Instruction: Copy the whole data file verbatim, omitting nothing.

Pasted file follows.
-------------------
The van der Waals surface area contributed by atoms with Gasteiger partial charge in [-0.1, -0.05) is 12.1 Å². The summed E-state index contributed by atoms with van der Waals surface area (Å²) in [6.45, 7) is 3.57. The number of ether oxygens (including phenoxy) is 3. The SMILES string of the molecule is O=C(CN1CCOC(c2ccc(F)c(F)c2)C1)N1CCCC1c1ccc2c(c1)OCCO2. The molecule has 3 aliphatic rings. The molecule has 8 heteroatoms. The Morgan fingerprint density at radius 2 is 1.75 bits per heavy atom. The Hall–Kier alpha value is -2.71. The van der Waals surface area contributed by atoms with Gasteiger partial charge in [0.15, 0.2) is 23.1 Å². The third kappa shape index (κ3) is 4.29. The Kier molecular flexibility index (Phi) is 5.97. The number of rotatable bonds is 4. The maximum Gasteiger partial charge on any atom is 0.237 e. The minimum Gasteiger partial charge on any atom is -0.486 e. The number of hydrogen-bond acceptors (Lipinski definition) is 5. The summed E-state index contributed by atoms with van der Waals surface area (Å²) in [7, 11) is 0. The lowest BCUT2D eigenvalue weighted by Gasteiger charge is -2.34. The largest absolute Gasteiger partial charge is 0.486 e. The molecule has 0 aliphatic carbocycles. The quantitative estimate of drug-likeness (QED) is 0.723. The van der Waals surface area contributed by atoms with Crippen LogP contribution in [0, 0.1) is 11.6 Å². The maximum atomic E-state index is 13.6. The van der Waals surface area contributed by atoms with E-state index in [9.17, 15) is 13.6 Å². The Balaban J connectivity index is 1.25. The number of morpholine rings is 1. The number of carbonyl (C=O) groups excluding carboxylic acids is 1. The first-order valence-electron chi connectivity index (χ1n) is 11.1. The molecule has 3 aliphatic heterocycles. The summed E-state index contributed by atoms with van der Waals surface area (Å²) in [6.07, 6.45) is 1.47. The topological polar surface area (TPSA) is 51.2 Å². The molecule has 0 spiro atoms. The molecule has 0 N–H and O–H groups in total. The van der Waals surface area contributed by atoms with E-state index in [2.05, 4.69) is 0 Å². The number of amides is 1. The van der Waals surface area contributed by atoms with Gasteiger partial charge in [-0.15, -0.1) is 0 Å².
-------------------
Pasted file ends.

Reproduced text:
The van der Waals surface area contributed by atoms with Gasteiger partial charge in [-0.1, -0.05) is 12.1 Å². The summed E-state index contributed by atoms with van der Waals surface area (Å²) in [6.45, 7) is 3.57. The number of ether oxygens (including phenoxy) is 3. The SMILES string of the molecule is O=C(CN1CCOC(c2ccc(F)c(F)c2)C1)N1CCCC1c1ccc2c(c1)OCCO2. The molecule has 3 aliphatic rings. The molecule has 8 heteroatoms. The Morgan fingerprint density at radius 2 is 1.75 bits per heavy atom. The Hall–Kier alpha value is -2.71. The van der Waals surface area contributed by atoms with Gasteiger partial charge in [0.15, 0.2) is 23.1 Å². The third kappa shape index (κ3) is 4.29. The Kier molecular flexibility index (Phi) is 5.97. The number of rotatable bonds is 4. The maximum Gasteiger partial charge on any atom is 0.237 e. The minimum Gasteiger partial charge on any atom is -0.486 e. The number of hydrogen-bond acceptors (Lipinski definition) is 5. The summed E-state index contributed by atoms with van der Waals surface area (Å²) in [7, 11) is 0. The lowest BCUT2D eigenvalue weighted by Gasteiger charge is -2.34. The largest absolute Gasteiger partial charge is 0.486 e. The molecule has 0 aliphatic carbocycles. The quantitative estimate of drug-likeness (QED) is 0.723. The van der Waals surface area contributed by atoms with Crippen LogP contribution in [0, 0.1) is 11.6 Å². The maximum atomic E-state index is 13.6. The van der Waals surface area contributed by atoms with E-state index in [9.17, 15) is 13.6 Å². The Balaban J connectivity index is 1.25. The number of morpholine rings is 1. The number of carbonyl (C=O) groups excluding carboxylic acids is 1. The first-order valence-electron chi connectivity index (χ1n) is 11.1. The molecule has 3 aliphatic heterocycles. The summed E-state index contributed by atoms with van der Waals surface area (Å²) in [6.07, 6.45) is 1.47. The topological polar surface area (TPSA) is 51.2 Å². The molecule has 0 spiro atoms. The molecule has 0 N–H and O–H groups in total. The van der Waals surface area contributed by atoms with E-state index in [2.05, 4.69) is 0 Å². The number of amides is 1. The van der Waals surface area contributed by atoms with Gasteiger partial charge in [-0.15, -0.1) is 0 Å².